A slight drawback is that the reel seat is made of plastic. As a result, it is not a good choice for hard-fighting fish since it can easily break.

  • Good design
  • Portable
  • Fragile

If interested in more information regarding the best travel fishing rods, then be sure to check out the following article.

Best ultralight spinning rod

The spinning rod is made of lightweight materials such as titanium guide frames, graphite reel seats, EVA handles and a composite blank made of graphite and carbon. In addition to that, it is very sensitive making it ideal for jigging with minimal strain on the wrist and arms. Therefore, it is an ideal spinning rod for pan fishing and trout fishing.

That said, the manufacturer doesn’t always deliver the spinning rod in perfect condition which could be due to a lack of a quality inspector. Thus you might receive a spinning rod where the reel is loose, non-straight guides, or a crooked tip. 

  • Lightweight
  • Comfortable grip
  • Good design
  • Poor consistent quality

If you are also looking for the best ultralight spinning reel, then be sure to check out the following article.

What is a spinning rod?

Spinning rod parts

The combination of ease of use and reasonable price tag is why many people prefer spinning rods as their beginner rods. They differ from other fishing rods like casting rods by having the guides at the bottom of the blank with the guide closest to the handle being the largest and the guide furthest from the handle being the smallest.

Given the spool orientation, the fishing line flows off the spool with no resistance when casting. Furthermore, the larger first guide reduces drag as the fishing line comes off the spinning reel which is why spinning rods are known for having long castability, especially with light lures. They can work with most lines, but the ideal ones are monofilaments in the 6-12 pound range. 

They also vary in lengths and actions for catching a variety of fish. For instance, short or light-action spinning rods are good for catching panfish or trout. If you are interested in catching bass fish then look for 6 to 7 foot spinning rods with a medium-heavy action. Lastly, long and heavy action rods with elongated grip handles for two-handed casting are best for surfcasting for saltwater fish or steelhead and salmon fishing.

Although there are different types of fishing rods on the market, it seems that most people can’t decide between picking a spinning rod or a casting rod. If you happen to fall under this group of people then it’s important to know that making the right choice depends on your fishing technique and situation.

The following video briefly explains when to choose a spinning and casting rod so that you are certain to have the right gear when out fishing:

How To Choose The Best Spinning Rod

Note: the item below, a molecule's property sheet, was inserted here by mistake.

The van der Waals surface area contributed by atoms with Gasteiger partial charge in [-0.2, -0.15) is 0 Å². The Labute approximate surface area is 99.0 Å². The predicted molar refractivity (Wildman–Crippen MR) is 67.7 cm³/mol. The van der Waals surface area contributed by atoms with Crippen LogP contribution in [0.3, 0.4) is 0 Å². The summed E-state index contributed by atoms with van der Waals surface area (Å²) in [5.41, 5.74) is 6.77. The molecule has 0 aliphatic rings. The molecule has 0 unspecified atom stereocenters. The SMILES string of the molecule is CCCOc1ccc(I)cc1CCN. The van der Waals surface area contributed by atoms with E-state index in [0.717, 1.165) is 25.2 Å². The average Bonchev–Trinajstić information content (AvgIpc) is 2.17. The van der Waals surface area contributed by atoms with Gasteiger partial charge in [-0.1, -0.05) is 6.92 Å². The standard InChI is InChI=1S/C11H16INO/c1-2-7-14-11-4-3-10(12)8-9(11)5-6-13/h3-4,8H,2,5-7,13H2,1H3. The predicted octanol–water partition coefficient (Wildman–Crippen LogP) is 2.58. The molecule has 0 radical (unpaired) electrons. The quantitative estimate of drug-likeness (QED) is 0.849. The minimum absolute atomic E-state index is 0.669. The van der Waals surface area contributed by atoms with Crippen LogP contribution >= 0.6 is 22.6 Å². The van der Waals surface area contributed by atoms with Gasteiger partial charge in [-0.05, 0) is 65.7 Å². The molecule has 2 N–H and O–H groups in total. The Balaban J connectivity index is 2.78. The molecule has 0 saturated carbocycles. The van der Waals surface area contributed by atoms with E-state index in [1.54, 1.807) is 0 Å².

Choosing a spinning rod can be a challenge for new anglers. Generally, the best spinning rod for you will depend on your fishing style and the type of bait that you intend to use it with. Below we will highlight five factors that heavily influence the type of spinning rod you end up with.

For a quick overview of how to choose a spinning rod, here’s a short video from Sportsman’s Warehouse ambassador and professional angler Chad Lachance:


There are three main aspects that are influenced by the rod’s action:


A heavier, faster action rod will not bend that much and is, therefore, less likely to cast a lighter lure very far. Whereas a lighter, slower action rod that features a more parabolic bend in it will offer more of a bend and the ability to load up on that and cast a lighter lure much farther. 

Fish fighting performance

A lighter, slower action rod will give when a fish makes a surge, which prevents the hook from pulling free and thus keeps the fish pinned down even when it’s moving towards the boat.

On the flip side, a lighter or slower action also makes it more difficult to set the hook when a fish strikes, which is why a heavier, faster action rod is preferred when focused on driving a hook into a fish’s mouth. 

Lure performance

Light, slow-action rods are good for casting very light baits and multi-hook lures such as crankbaits, rattle baits, and jerk baits. As an example, for crankbaits with treble hooks, an angler needs a variation of medium power and action rod. This lighter action will flex more, which allows for better hook ups when a fish strikes and prevents a fish from pulling loose after it’s hooked. 

Medium action rods are the most versatile rod and thus effective for a wide variety of presentations and line sizes. They are good for bottom baits with their increased sensitivity and have the flexibility to be effective with treble hook lures. 

Fast, heavy-action rods are ideal for fishing single hook lures in heavy cover such as grass or timber. They are also good for heavier lures, bottom fishing, strong fish, and for throwing spinnerbaits, soft sticks, jerk baits, and topwaters.